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>> i'm not going to defend him generally, that was apparently just politics they were talking. that's what i heard. >> yeah. and i'm not going to dispute that, but the bottom line is he handle this so horribly from day one. he should have either done what was discussed earlier, which was come out with all of it, right in the very beginning or should have said, absolutely nothing. but -- either way -- >> 30 seconds. to the political adviser, if he ever want to run for politics what should he do in the next six months? >> i think he gave his first campaign speech today. i'll be back but i'm not going to be back tomorrow. i think he's already planning his comeback. what he needs to do show contrition. probably do something for the community that's seems self-less and then he needs to basically wait until the time is right. he's got $5 million and can pop up at any time. he's a very talentsed guy. >> that's the advice i gave spitzer before he signed with cnn. he ignored me completely. you're right, and i was right, the other guys are are wrong,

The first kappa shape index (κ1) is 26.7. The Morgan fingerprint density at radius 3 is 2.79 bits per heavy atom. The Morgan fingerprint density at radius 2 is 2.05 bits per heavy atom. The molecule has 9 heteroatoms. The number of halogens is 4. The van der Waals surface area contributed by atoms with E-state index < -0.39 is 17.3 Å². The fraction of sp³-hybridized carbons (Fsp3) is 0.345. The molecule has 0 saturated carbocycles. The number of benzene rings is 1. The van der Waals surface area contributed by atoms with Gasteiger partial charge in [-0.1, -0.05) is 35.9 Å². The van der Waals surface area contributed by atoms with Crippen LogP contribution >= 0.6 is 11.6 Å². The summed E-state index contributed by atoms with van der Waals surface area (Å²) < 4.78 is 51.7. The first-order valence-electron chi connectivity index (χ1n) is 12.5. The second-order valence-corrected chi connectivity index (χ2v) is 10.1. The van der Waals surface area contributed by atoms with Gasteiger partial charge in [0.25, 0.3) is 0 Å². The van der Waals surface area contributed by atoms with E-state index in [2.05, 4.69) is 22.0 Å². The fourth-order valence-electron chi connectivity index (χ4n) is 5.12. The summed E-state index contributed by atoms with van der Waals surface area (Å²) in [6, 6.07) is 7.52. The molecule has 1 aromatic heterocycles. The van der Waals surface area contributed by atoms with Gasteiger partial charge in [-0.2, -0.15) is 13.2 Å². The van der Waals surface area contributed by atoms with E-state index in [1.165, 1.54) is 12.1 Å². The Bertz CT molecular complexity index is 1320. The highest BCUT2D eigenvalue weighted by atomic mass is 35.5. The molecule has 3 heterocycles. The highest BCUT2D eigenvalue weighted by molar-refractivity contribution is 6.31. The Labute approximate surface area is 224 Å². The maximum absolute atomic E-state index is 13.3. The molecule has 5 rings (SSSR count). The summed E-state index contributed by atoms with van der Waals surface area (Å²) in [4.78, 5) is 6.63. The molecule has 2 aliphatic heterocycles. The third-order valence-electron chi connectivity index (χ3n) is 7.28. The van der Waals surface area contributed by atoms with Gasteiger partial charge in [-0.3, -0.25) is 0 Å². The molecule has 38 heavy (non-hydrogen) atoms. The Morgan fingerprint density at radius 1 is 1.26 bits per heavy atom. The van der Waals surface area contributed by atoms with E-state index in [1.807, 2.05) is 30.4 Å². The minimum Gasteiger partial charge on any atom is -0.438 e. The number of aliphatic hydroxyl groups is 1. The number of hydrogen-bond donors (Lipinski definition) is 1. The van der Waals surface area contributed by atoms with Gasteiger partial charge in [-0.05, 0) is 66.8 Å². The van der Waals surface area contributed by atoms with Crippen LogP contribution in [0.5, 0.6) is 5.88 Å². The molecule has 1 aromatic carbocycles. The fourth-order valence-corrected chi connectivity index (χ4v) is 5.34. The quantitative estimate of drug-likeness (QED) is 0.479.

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but it's billient advice. take your time. do something good that's not just for you and eventually people lp say, hey, everybody's human. thank you. and solve that problem he's got about twittering. get off the twitter. don't ever twitter again. once again, anthony weiner's resignation. we're learning a lot. later in the hour, mitt romney tries to bond with out of work voters saying he's unemployed. one of the richest guys ever to run for president. you don't chuckle about being unemployed when you're a multi-millionaire. this guy has the wrong foot out there. you're watching "hardball" on msnbc.
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back to "hardball" now. the sideshow, first up, inconvenient truth especially for mitt romney. al gore just endorsed the republican contender, stance on climate change. you're right. i'm right pap post titled good